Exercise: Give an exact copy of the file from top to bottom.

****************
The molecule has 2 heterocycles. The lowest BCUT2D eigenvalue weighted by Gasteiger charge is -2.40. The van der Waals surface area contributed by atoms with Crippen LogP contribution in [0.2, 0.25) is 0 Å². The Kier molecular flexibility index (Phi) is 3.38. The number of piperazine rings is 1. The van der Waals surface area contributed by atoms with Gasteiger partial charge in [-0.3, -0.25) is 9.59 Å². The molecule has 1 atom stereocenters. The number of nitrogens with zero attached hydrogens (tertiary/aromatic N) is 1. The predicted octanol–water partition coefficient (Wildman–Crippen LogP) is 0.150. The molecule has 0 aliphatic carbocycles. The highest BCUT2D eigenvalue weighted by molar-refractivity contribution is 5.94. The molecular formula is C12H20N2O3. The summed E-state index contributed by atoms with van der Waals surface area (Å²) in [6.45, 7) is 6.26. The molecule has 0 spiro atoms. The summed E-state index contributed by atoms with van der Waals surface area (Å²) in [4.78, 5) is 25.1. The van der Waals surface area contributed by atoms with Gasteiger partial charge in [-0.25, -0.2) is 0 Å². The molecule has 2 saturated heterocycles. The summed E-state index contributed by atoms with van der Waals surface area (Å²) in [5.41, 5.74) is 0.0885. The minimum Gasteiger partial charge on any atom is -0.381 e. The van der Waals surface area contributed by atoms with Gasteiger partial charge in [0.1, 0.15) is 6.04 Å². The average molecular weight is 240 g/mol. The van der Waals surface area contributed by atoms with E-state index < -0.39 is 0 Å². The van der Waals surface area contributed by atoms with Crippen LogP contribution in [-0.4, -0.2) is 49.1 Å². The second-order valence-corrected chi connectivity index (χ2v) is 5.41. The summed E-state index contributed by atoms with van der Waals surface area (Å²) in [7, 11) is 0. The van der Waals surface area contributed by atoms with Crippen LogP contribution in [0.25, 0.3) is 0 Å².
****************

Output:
The molecule has 2 heterocycles. The lowest BCUT2D eigenvalue weighted by Gasteiger charge is -2.40. The van der Waals surface area contributed by atoms with Crippen LogP contribution in [0.2, 0.25) is 0 Å². The Kier molecular flexibility index (Phi) is 3.38. The number of piperazine rings is 1. The van der Waals surface area contributed by atoms with Gasteiger partial charge in [-0.3, -0.25) is 9.59 Å². The molecule has 1 atom stereocenters. The number of nitrogens with zero attached hydrogens (tertiary/aromatic N) is 1. The predicted octanol–water partition coefficient (Wildman–Crippen LogP) is 0.150. The molecule has 0 aliphatic carbocycles. The highest BCUT2D eigenvalue weighted by molar-refractivity contribution is 5.94. The molecular formula is C12H20N2O3. The summed E-state index contributed by atoms with van der Waals surface area (Å²) in [6.45, 7) is 6.26. The molecule has 0 spiro atoms. The summed E-state index contributed by atoms with van der Waals surface area (Å²) in [4.78, 5) is 25.1. The van der Waals surface area contributed by atoms with Gasteiger partial charge in [-0.25, -0.2) is 0 Å². The molecule has 2 saturated heterocycles. The summed E-state index contributed by atoms with van der Waals surface area (Å²) in [5.41, 5.74) is 0.0885. The minimum Gasteiger partial charge on any atom is -0.381 e. The van der Waals surface area contributed by atoms with Gasteiger partial charge in [0.1, 0.15) is 6.04 Å². The average molecular weight is 240 g/mol. The van der Waals surface area contributed by atoms with E-state index < -0.39 is 0 Å². The van der Waals surface area contributed by atoms with Crippen LogP contribution in [-0.4, -0.2) is 49.1 Å². The second-order valence-corrected chi connectivity index (χ2v) is 5.41. The summed E-state index contributed by atoms with van der Waals surface area (Å²) in [7, 11) is 0. The van der Waals surface area contributed by atoms with Crippen LogP contribution in [0.25, 0.3) is 0 Å².